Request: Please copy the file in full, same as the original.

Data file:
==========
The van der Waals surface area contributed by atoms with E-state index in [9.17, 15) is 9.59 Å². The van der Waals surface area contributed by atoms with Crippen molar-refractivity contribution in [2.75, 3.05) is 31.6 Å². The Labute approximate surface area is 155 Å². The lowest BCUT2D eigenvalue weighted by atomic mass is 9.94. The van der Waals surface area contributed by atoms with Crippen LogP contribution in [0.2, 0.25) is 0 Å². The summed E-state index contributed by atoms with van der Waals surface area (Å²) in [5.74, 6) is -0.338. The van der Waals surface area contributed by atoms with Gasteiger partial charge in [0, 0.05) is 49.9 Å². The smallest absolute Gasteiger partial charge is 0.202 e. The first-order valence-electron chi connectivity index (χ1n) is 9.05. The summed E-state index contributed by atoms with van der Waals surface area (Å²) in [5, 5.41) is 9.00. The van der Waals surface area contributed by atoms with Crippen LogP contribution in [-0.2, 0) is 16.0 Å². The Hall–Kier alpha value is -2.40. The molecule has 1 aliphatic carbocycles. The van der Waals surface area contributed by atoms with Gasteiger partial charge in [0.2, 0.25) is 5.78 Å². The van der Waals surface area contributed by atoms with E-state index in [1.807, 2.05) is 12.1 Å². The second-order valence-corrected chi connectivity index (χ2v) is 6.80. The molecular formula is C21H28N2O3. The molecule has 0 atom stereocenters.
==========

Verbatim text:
The van der Waals surface area contributed by atoms with E-state index in [9.17, 15) is 9.59 Å². The van der Waals surface area contributed by atoms with Crippen molar-refractivity contribution in [2.75, 3.05) is 31.6 Å². The Labute approximate surface area is 155 Å². The lowest BCUT2D eigenvalue weighted by atomic mass is 9.94. The van der Waals surface area contributed by atoms with Crippen LogP contribution in [0.2, 0.25) is 0 Å². The summed E-state index contributed by atoms with van der Waals surface area (Å²) in [5.74, 6) is -0.338. The van der Waals surface area contributed by atoms with Gasteiger partial charge in [0, 0.05) is 49.9 Å². The smallest absolute Gasteiger partial charge is 0.202 e. The first-order valence-electron chi connectivity index (χ1n) is 9.05. The summed E-state index contributed by atoms with van der Waals surface area (Å²) in [5, 5.41) is 9.00. The van der Waals surface area contributed by atoms with Crippen LogP contribution in [-0.2, 0) is 16.0 Å². The Hall–Kier alpha value is -2.40. The molecule has 1 aliphatic carbocycles. The van der Waals surface area contributed by atoms with Gasteiger partial charge in [0.2, 0.25) is 5.78 Å². The van der Waals surface area contributed by atoms with E-state index in [1.807, 2.05) is 12.1 Å². The second-order valence-corrected chi connectivity index (χ2v) is 6.80. The molecular formula is C21H28N2O3. The molecule has 0 atom stereocenters.